Following a program fall 2008 in Chicago with representatives from the executive search industry, it became clear to me that we need to take the onboarding (formally assessing) of newly placed executives much more seriously. 

Years ago, Tyler & Company made arrangements for clients to utilize assimilation services, known to us as Transcendrefor such placed executives. We have recently continued those services through Fred Laquinta, former Human Resources leader at AtlantiCare. 

Among other things, Fred is an executive coach and offers of host of valuable services to hospitals and companies outside of healthcare. For our work, Fred is available to meet with a placed candidate and the key constituents on site beginning about 60 days into the new executive's tenure. The service includes a 360-degree evaluation and is identical to the one on our Website. 

The goal of onboarding is to identify any pitfalls and correct them in the early weeks. In Larry Tyler's words, “Molehills become mountains ....”  That is, an executive can be doing something that is bothersome, but not know it. Indeed, he/she may be the last person to know if the executive is new to the organization, as the informal networks have not been established.

One friend who is a CEO of a large organization was puzzled after a meeting with some physicians shortly after he had assumed his role. An argument had broken out unexpectedly and, it wasn't until he had returned to his office when he received a call from one of the attendees. The voice said, “Don't worry, that wasn't about you - those two have been fighting for several months about something unrelated to the agenda." Fortunately, this physician had been a long-term friend of the new CEO in another venue and was able to tip off the CEO about the true background of the squabble. It was an informal network connection for someone new to the job. He was lucky.

At the ACHE meeting, the importance of onboarding was reinforced when it was related that a new CEO of a local hospital had upset a community service organization when he took a cell phone call during the organization’s meeting. Other corporate executives knew of the informal policy that cell phones are forbidden in these meetings long before the new CEO did.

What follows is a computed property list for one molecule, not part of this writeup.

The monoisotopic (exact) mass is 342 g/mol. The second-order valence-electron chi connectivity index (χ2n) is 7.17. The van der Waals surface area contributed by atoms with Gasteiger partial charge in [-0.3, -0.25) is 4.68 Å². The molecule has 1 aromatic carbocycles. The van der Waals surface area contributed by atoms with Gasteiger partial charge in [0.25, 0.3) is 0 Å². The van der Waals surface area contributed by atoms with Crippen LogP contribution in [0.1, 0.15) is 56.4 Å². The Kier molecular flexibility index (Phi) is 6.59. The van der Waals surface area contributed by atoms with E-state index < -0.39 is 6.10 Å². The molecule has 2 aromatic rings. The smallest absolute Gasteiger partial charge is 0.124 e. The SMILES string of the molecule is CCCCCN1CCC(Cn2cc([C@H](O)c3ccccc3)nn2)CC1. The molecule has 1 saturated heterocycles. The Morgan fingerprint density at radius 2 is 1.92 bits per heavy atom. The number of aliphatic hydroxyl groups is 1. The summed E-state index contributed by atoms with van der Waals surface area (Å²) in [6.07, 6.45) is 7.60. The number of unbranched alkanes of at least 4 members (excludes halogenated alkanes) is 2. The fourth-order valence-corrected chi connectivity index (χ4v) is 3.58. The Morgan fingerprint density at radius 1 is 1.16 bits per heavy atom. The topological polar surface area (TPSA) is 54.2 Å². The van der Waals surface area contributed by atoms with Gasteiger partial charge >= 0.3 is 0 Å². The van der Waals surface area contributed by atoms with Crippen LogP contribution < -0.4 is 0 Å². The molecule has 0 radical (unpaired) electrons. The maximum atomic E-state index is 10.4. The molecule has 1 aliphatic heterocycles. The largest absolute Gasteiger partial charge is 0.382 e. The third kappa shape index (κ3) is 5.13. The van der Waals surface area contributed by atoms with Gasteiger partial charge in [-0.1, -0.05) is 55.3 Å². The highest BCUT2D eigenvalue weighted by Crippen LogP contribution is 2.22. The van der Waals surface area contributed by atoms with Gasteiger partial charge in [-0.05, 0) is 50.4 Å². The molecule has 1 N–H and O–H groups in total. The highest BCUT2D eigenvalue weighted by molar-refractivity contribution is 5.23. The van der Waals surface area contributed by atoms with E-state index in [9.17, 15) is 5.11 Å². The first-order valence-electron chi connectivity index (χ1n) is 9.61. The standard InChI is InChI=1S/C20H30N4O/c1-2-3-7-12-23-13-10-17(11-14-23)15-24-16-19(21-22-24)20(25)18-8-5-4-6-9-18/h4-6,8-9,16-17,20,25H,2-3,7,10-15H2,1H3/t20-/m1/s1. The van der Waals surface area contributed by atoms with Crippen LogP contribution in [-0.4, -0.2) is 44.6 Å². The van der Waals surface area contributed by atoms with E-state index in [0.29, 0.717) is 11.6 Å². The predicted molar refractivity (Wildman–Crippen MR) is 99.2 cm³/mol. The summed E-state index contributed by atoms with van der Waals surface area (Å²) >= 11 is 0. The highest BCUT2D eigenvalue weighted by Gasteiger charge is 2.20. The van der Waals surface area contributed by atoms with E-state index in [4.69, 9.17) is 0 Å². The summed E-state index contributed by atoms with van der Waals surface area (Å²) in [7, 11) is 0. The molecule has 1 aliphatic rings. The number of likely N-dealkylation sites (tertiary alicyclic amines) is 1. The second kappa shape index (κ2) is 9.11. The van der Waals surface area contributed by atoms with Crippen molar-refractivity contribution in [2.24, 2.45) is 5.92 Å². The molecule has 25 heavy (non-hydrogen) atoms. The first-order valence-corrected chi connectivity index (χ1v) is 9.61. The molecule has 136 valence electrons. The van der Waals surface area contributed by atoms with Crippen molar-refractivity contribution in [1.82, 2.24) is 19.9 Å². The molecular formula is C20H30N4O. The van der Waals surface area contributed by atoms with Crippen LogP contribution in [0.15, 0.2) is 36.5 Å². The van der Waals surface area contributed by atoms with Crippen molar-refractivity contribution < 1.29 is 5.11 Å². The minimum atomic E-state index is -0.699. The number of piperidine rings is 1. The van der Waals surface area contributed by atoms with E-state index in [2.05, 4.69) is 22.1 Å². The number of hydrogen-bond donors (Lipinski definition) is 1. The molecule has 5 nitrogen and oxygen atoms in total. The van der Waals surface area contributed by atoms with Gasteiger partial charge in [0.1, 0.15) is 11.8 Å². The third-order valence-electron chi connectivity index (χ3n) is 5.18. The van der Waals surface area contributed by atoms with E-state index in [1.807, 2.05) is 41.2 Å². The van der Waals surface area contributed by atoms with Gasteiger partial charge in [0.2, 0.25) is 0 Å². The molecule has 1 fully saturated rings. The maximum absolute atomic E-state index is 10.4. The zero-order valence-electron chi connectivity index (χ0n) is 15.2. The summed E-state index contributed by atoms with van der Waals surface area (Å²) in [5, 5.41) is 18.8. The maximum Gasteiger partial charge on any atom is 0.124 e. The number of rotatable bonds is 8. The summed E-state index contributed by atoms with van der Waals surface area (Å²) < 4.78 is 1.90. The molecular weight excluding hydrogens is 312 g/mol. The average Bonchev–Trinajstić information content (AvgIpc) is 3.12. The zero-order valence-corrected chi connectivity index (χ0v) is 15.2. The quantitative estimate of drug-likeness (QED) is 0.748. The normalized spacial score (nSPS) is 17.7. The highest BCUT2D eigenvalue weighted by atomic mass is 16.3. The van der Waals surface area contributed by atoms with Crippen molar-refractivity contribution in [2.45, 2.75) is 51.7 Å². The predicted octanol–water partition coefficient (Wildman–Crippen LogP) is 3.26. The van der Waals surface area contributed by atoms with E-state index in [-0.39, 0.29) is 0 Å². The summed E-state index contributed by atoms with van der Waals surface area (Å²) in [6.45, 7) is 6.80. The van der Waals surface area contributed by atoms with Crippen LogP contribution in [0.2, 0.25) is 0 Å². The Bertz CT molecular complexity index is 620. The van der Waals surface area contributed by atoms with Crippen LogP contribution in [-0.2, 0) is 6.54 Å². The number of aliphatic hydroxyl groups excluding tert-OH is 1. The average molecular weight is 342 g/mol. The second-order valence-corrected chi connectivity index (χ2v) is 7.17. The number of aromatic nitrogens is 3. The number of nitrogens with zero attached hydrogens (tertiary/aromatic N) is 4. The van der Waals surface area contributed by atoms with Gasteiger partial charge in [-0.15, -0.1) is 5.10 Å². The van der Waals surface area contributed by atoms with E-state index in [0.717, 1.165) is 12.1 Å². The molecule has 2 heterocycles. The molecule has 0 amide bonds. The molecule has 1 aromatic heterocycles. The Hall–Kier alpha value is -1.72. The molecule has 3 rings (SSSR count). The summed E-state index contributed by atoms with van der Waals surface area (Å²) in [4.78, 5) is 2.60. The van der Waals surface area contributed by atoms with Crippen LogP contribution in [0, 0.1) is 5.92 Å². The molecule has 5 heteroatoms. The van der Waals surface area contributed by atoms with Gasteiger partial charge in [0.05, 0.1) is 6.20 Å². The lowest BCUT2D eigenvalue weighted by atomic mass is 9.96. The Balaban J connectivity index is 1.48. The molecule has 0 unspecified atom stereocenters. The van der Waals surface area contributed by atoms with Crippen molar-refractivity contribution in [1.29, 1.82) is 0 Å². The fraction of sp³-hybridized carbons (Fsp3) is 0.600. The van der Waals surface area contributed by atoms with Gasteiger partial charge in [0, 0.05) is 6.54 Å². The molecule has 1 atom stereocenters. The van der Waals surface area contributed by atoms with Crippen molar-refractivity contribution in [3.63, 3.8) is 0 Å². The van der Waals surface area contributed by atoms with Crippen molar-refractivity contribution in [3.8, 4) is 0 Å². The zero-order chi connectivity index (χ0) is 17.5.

In executive search, some recent metrics are troubling. Within Fortune 500 companies, newly placed CEOs (not promoted from within the organization), who have been parachuted into a firm, do not typically last as long as they should. In fact, 40 percent leave within 18 months. It is also known that executives who are provided with onboarding or executive assessment services tend to stay longer than those who do not receive such helpful services.

So, the conversation at the ACHE meeting touched on the idea of executive search companies and the College working together to emphasize the importance of onboarding for new CEOs to help increase the odds of success. Since the average tenure of a hospital CEO is just under four years, the need speaks for itself.

Perhaps we should approach this issue as we did when an employee wanted to "opt out" of health insurance coverage. The employer required proof of coverage through other means before the employee was permitted to drop coverage. If our client chooses not to take advantage of the onboarding service that we make available, perhaps we need to see evidence that the client provides such services.

For our part, we are putting our money where our mouth is. For those who take advantage of onboarding, we increase our performance guarantee. Perhaps if we all work together on this important topic, we will move the metrics.